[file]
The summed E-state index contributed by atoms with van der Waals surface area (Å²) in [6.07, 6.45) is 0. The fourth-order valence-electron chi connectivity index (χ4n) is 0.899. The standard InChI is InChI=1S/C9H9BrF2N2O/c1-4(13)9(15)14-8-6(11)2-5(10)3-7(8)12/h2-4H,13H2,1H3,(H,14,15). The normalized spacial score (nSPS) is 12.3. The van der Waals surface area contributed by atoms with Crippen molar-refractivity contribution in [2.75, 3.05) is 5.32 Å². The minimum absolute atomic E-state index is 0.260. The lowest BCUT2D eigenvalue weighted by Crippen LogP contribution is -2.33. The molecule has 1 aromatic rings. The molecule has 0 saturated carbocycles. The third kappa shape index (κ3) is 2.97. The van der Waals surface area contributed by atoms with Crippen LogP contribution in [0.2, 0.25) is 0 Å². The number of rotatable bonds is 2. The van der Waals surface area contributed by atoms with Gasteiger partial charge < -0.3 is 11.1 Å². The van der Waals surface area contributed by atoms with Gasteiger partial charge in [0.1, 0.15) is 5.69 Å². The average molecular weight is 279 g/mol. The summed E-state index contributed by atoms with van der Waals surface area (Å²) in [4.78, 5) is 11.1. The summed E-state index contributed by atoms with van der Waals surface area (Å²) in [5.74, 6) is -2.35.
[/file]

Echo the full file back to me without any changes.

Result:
The summed E-state index contributed by atoms with van der Waals surface area (Å²) in [6.07, 6.45) is 0. The fourth-order valence-electron chi connectivity index (χ4n) is 0.899. The standard InChI is InChI=1S/C9H9BrF2N2O/c1-4(13)9(15)14-8-6(11)2-5(10)3-7(8)12/h2-4H,13H2,1H3,(H,14,15). The normalized spacial score (nSPS) is 12.3. The van der Waals surface area contributed by atoms with Crippen molar-refractivity contribution in [2.75, 3.05) is 5.32 Å². The minimum absolute atomic E-state index is 0.260. The lowest BCUT2D eigenvalue weighted by Crippen LogP contribution is -2.33. The molecule has 1 aromatic rings. The molecule has 0 saturated carbocycles. The third kappa shape index (κ3) is 2.97. The van der Waals surface area contributed by atoms with Crippen LogP contribution in [0.2, 0.25) is 0 Å². The number of rotatable bonds is 2. The van der Waals surface area contributed by atoms with Gasteiger partial charge < -0.3 is 11.1 Å². The van der Waals surface area contributed by atoms with Gasteiger partial charge in [0.1, 0.15) is 5.69 Å². The average molecular weight is 279 g/mol. The summed E-state index contributed by atoms with van der Waals surface area (Å²) in [4.78, 5) is 11.1. The summed E-state index contributed by atoms with van der Waals surface area (Å²) in [5.74, 6) is -2.35.